Did you know that clickstream data can unlock a trove of consumer search insights? To prove it, we teamed with Rand Fishkin and Russ Jones at Moz to share 22 actionable facts about consumer search behavior, all based on Jumpshot’s clickstream-based search data from the U.S.
The data allowed us to shine a light on Google Search like never before. We estimated the volume of search queries Google Search handles in one month, the average duration of a Google Search session, the percent of web users who are heavy search users, the percent of queries resulting in one or more clicks, the search features garnering the most clicks, and much more.
You’ll get the most value from these insights by acting on them. Here’s 7 ways that you can adjust your search marketing strategy to the realities of consumer search behavior.
1. Invest more in search engine optimization (SEO) talent and processes
Most marketers are probably underinvesting in SEO. In Google Search, organic results lead to 30x more clicks than paid results. So, the traffic potential of SEO is huge, but you can’t buy your way into it like you can with paid search. Instead, you need the talent and processes in place that are capable of producing and promoting great content that aligns with your target search terms.
|Percent of Queries||Outcome|
|57.1%||Click on an organic result|
|2.6%||Click on a paid Adwords ad|
2. Focus your SEO and SEM efforts on Google properties
Just three years ago, cross-engine bidding was a thing because Google had a 68 percent market share and it was important to be on the sites that represented the remaining 32 percent of the search market. Today, Google handles over 92 percent of all web searches. Its closest competitors are Yahoo at 2.47 percent and Bing at 2.25 percent. So, focus your search efforts on Google’s properties, especially Google.com, Google Images, PLAs/Google Shopping, and YouTube.
3. Produce images and videos for search terms you care about
Consumers seek out visual content on the web and reward it with their clicks. Consider these facts: 26.8 percent of search queries take place on Google Images and 3.71 percent take place on YouTube. Within Google Search, 3 percent of all search queries result in a click on an image and another 1.8 percent result in a click on a video. These facts remind us that the web is a visual medium, which search marketers can succeed in by producing the best visual content for their target keywords.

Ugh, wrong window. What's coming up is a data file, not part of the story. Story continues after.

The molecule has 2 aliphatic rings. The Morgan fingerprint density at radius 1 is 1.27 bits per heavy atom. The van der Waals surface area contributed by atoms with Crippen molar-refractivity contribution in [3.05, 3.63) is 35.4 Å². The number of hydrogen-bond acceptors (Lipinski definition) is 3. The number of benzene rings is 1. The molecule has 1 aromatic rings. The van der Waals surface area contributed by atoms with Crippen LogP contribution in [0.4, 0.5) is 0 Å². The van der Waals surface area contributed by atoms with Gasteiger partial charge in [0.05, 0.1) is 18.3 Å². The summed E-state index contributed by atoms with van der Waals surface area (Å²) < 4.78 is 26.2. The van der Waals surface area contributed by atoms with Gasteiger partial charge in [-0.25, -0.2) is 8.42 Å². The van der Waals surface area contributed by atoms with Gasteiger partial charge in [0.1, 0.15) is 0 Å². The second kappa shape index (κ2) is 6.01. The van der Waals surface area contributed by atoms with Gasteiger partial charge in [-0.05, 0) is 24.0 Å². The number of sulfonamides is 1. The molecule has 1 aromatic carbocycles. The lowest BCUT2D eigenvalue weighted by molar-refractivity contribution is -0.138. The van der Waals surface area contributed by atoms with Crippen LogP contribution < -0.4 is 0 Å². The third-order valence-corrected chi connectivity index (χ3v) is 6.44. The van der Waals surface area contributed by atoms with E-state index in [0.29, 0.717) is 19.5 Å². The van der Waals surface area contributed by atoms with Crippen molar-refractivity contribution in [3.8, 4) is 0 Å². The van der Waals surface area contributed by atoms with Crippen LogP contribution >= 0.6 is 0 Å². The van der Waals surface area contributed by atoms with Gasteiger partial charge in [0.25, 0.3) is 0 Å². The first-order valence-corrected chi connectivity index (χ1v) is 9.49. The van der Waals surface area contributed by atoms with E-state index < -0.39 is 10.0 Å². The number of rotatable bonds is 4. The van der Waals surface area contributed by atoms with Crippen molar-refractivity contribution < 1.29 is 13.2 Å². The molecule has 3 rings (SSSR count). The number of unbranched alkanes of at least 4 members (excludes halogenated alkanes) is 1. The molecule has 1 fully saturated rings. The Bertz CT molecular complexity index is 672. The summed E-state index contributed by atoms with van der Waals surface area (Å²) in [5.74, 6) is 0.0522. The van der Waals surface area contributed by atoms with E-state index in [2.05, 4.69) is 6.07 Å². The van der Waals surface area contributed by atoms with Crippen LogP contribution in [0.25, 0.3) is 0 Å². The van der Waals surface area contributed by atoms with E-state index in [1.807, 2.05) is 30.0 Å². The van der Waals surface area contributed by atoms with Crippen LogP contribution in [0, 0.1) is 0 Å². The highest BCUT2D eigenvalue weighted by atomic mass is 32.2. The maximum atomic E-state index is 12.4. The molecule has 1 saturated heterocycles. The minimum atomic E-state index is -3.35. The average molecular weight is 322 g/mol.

4. Make the end-to-end search experience better
Perhaps the most shocking discovery within our analysis of clickstream data was the fact that 40 percent of Google Search queries don’t lead to a click. For 16 percent of queries, searchers enter a different query. And for 24 percent of queries, searchers end their search session. These unsuccessful search queries could go down with better headlines as well as optimized ad copy and meta descriptions. Clicks are there for the taking for marketers who follow these best practices at the core of SEO.
|40 percent of Google Search queries don’t lead to a click|
|Percent of Queries||Outcome|
|24.0%||No click, search session ends|
|16.0%||No click, searcher enters a different query|
5. Find out where people go after searching for your keywords, but not clicking
If 40 percent of Google Search queries don’t lead to a click, then these users must be going somewhere else. Maybe a searcher on Google.com realizes they’re looking for a video and leave for YouTube. Or, maybe they’re looking for a product and leave for Amazon. If you can identify a common next step after a failed search, then you can look for opportunities to gain visibility there, too. Clickstream data lets you do this.
6. Find out where people go after searching for your keywords, and then clicking
You can also use clickstream data to know which of your competitors are getting clicks from the search terms that you care about. You may think your search traffic is great for a term, only to find out that a competitor gets 10x what you’re getting. If you can know this, you can investigate what makes searchers gravitate to their content and begin improving your search presence and website content to do better.
7. Find out where people were before searching for your keywords
Finally, is there a common online trigger that’s getting people to search for your target search terms? Clickstream data can help you answer this question. Perhaps a niche publication is inspiring people to search for your target keywords. If so, you can advertise there.
Bottom line: Every marketer can act on our new insights into consumer search behavior by investing more in SEO, focusing on Google Search, and producing better assets for the search terms that they are targeting. Then, to get to the next level, marketers should use Jumpshot’s search data to get custom insights into the consumer search behavior that’s relevant to their business. For example, marketers can use Jumpshot’s Search Feeds – Clicks to investigate specific search queries that do not lead to clicks, or to calculate the share of clicks by keyword going to them versus to competitors. This data informs things like where to focus your online presence outside of Google Search and how to compete effectively for clicks.